Tunis Campbell was the highest-ranking and most influential African American politician in nineteenth-century Georgia. Born on April 1, 1812, in Middlebrook, New Jersey, he was the eighth of ten children of free Black parents. From ages five to eighteen he attended an otherwise all-white Episcopal school in Babylon, New York, where he trained for missionary service with the American Colonization Society’s program of transporting African Americans to Liberia. Upon graduation—which coincided with the onset of the second Great Awakening and the rise of William Lloyd Garrison’s abolitionist newspaper, The Liberator—Campbell joined the Methodist Church and threw himself into evangelical uplift. In 1832 he founded an anticolonization society and pledged “never to leave this country until every slave was free on American soil.”
While he preached against slavery and established schools, Campbell worked as a hotel steward in New York City and Boston. His Hotel Keepers, Head Waiters, and Housekeepers’ Guide (1848) provides practical information for supervising and running a first-class hotel, but the book is more valuable for its instruction in interracial social skills, its insistence that managers recognize the dignity of labor, and its emphasis on the need for workers to be educated, well paid, prompt, clean, and competitive. White employers described Campbell as a man disposed “to elevate the condition and character of persons of his color.”
Before the Civil War (1861-65) he actively participated in the Colored Convention Movement and often shared the stage with the writer and abolitionist Frederick Douglass. By 1861 Campbell was married, had three children, and was a copartner in a New York bakery. In 1863 U.S. secretary of war Edwin Stanton commissioned the fifty-one-year-old Campbell to work in Port Royal, South Carolina, where freedpeople were gathering under the protection of the U.S. military.
After Union general William T. Sherman captured Savannah in December 1864, on his march to the sea, and Congress set up the Freedmen’s Bureau in March 1865, Campbell was appointed to supervise land claims and resettlement on five Georgia islands: Ossabaw, Delaware, Colonels, St. Catherines, and Sapelo. Georgia planters, who received pardons from U.S. president Andrew Johnson, regained control of these islands in 1866. Campbell quickly purchased 1,250 acres at Belle Ville in McIntosh County and there established an association of Black landowners to divide parcels and profit from the land.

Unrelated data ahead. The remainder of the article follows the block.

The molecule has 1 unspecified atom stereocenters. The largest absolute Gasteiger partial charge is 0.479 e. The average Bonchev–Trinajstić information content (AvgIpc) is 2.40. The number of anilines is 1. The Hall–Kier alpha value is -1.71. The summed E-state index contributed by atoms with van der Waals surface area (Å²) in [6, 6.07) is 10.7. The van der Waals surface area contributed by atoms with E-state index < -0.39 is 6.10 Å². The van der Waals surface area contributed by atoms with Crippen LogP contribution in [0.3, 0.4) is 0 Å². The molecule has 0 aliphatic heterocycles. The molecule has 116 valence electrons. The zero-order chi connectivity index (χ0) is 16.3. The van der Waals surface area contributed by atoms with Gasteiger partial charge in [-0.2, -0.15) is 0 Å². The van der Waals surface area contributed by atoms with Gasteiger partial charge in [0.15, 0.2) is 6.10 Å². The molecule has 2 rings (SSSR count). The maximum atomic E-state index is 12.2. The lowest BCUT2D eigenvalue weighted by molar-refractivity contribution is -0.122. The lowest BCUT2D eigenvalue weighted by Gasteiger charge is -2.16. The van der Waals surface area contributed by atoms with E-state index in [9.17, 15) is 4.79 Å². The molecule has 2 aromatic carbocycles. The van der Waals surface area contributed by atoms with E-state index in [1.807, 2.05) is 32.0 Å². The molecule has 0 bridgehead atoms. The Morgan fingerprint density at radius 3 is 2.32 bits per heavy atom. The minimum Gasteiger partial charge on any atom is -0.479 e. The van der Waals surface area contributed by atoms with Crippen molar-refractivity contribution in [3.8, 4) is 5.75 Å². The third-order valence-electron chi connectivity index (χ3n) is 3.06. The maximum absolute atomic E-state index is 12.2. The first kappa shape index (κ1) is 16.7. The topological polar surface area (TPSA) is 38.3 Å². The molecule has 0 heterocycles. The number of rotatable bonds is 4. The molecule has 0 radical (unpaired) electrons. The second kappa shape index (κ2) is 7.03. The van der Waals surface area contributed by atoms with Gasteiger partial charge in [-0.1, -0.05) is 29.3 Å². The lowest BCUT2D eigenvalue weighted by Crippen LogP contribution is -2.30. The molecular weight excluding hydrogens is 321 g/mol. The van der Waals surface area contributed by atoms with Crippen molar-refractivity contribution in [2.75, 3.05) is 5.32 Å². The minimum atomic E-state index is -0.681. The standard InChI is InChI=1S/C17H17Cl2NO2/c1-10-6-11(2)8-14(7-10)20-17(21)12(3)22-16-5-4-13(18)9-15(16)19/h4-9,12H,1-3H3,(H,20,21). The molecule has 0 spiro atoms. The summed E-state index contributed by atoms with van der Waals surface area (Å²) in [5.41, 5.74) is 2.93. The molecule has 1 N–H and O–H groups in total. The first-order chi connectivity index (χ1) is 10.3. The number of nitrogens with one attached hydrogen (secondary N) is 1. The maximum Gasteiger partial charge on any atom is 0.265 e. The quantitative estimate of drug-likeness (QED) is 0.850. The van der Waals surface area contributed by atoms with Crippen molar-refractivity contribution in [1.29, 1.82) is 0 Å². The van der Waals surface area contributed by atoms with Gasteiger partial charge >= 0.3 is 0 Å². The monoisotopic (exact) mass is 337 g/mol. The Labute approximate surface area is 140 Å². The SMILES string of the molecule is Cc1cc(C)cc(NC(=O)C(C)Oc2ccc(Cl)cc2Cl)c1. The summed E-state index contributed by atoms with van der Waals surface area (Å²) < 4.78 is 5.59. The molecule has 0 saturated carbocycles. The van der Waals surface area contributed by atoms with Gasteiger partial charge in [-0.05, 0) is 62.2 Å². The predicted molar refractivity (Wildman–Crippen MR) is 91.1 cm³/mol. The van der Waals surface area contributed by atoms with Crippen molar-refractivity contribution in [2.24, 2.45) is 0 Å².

In 1867 Congress ordered a further Reconstruction of the South. As vice president of the Republican Party in Georgia, Campbell worked to register voters before being elected as a justice of the peace, a delegate to the state constitutional convention, and a state senator from the Second Senatorial District (Liberty, McIntosh, and Tattnall counties). In the legislature Campbell pushed for laws for equal education, integrated jury boxes, homestead exemptions, abolishment of imprisonment for debt, open access to public facilities, and fair voting procedures. As a justice of the peace, minister, and political boss, Campbell organized a Black power structure in McIntosh County that protected freed people from white abuses, whether against their bodies or in labor negotiations. He headed a 300-strong African American militia that guarded him from reprisals by the Ku Klux Klan or others, even though his home was burned, he was poisoned, and his family lived in constant fear.
After Democrats regained state power in 1871 by forcing Republican Governor Rufus Bullock to flee the state, they began a concerted effort to overturn Reconstruction. Campbell’s legislative seat was taken, and a series of lawsuits kept him in legal trouble. He traveled to Washington, D.C., where he met with U.S. president Ulysses S. Grant and Senator Charles Sumner to urge that the government intervene actively to save Reconstruction. Finally, in 1876, while the U.S. attorney general tried to free him, Campbell was tried and convicted of malfeasance in office, taken from a Savannah jail, handcuffed, chained, and leased out for one year to a convict labor camp. Upon release he went immediately to Washington to meet with U.S. president Rutherford B. Hayes and wrote a small book, Sufferings of the Reverend T. G. Campbell and His Family in Georgia (1877). He died in Boston on December 4, 1891.